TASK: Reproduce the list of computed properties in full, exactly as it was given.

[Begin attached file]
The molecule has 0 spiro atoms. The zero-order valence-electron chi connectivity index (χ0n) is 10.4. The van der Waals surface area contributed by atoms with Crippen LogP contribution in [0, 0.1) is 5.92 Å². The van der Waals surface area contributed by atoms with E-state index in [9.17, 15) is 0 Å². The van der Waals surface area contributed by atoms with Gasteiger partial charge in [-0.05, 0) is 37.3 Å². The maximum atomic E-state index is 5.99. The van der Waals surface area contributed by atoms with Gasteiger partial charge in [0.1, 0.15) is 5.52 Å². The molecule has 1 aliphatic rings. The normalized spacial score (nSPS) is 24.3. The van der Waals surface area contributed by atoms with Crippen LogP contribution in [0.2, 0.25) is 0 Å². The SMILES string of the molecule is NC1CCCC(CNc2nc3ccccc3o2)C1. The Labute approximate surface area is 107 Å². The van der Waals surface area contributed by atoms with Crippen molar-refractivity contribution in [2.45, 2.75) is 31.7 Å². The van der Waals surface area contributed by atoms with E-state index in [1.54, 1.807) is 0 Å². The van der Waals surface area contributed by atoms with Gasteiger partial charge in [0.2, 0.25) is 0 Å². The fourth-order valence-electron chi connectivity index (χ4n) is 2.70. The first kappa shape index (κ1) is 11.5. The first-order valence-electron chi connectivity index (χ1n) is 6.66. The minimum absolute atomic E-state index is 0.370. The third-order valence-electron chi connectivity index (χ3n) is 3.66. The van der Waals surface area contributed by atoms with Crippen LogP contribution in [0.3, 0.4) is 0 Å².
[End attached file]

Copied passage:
The molecule has 0 spiro atoms. The zero-order valence-electron chi connectivity index (χ0n) is 10.4. The van der Waals surface area contributed by atoms with Crippen LogP contribution in [0, 0.1) is 5.92 Å². The van der Waals surface area contributed by atoms with E-state index in [9.17, 15) is 0 Å². The van der Waals surface area contributed by atoms with Gasteiger partial charge in [-0.05, 0) is 37.3 Å². The maximum atomic E-state index is 5.99. The van der Waals surface area contributed by atoms with Gasteiger partial charge in [0.1, 0.15) is 5.52 Å². The molecule has 1 aliphatic rings. The normalized spacial score (nSPS) is 24.3. The van der Waals surface area contributed by atoms with Crippen LogP contribution in [0.2, 0.25) is 0 Å². The SMILES string of the molecule is NC1CCCC(CNc2nc3ccccc3o2)C1. The Labute approximate surface area is 107 Å². The van der Waals surface area contributed by atoms with Crippen molar-refractivity contribution in [2.45, 2.75) is 31.7 Å². The van der Waals surface area contributed by atoms with E-state index in [1.54, 1.807) is 0 Å². The van der Waals surface area contributed by atoms with Gasteiger partial charge in [0.2, 0.25) is 0 Å². The fourth-order valence-electron chi connectivity index (χ4n) is 2.70. The first kappa shape index (κ1) is 11.5. The first-order valence-electron chi connectivity index (χ1n) is 6.66. The minimum absolute atomic E-state index is 0.370. The third-order valence-electron chi connectivity index (χ3n) is 3.66. The van der Waals surface area contributed by atoms with Crippen LogP contribution in [0.3, 0.4) is 0 Å².